8 And again, verily I say unto you, let my servant Sidney Gilbert plant himself in this place, and establish a store, that he may sell goods without fraud, that he may obtain money to buy lands for the good of the saints, and that he may obtain whatsoever things the disciples may need to plant them in their inheritance.
verse 8 See the commentary for verse 6. Sidney Gilbert’s retail store would also provide goods needed by the saints in the area and eventually also serve as a bishop’s storehouse. Managing this store was Sidney Gilbert’s personal stewardship in Missouri.
9 And also let my servant Sidney Gilbert obtain a license—behold here is wisdom, and whoso readeth let him understand—that he may send goods also unto the people, even by whom he will as clerks employed in his service;
verse 9 “let my servant Sidney Gilbert obtain a license” The saints were settling right on the line between the United States and Indian territory (today approximately the Missouri-Kansas border) and apparently intended to operate on both sides of this border. On the first Sunday in Zion, W.W. Phelps preached to a mixed audience of Native Americans and settlers on the western side of the border, and as an agent for the Church in Independence, Sidney Gilbert would undoubtedly need to send goods across the border, which was only a few miles away (see verse 10). Any trade across the state line into Indian territory, was closely controlled by the federal government. Therefore, it was necessary for Sidney to get a permit or license to send goods across the border to the Lamanites, to the missionaries, and to other saints operating there.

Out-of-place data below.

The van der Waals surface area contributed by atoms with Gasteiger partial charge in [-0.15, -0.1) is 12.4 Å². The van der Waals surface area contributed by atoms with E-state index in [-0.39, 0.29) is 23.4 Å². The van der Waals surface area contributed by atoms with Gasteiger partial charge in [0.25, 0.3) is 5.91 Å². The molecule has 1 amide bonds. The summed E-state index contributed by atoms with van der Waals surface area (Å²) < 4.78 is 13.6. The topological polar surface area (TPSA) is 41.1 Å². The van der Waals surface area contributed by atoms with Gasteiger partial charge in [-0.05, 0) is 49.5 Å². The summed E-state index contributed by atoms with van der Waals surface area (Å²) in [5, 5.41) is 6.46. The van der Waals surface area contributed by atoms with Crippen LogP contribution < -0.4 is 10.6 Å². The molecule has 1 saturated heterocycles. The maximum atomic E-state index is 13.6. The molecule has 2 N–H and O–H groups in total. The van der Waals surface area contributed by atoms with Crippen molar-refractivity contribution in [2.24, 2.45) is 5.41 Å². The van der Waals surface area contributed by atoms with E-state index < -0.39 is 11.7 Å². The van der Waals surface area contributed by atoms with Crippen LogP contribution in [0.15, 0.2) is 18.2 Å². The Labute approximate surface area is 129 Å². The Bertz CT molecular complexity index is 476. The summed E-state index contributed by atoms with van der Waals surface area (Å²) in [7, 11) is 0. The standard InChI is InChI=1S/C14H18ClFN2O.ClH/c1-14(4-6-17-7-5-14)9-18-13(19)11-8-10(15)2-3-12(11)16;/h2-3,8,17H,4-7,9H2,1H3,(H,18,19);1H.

“that he may send goods also unto the people, even by whom he will as clerks employed in his service” Brother Gilbert, once he had a proper license, could then send goods across the border to the Indians. The last part of this phrase, “even by whom he will as clerks employed in his service,” refers to the fact that once Brother Gilbert was properly authorized by the license, he could have these goods sent by anyone he wished as long as they were clerks whom he employed.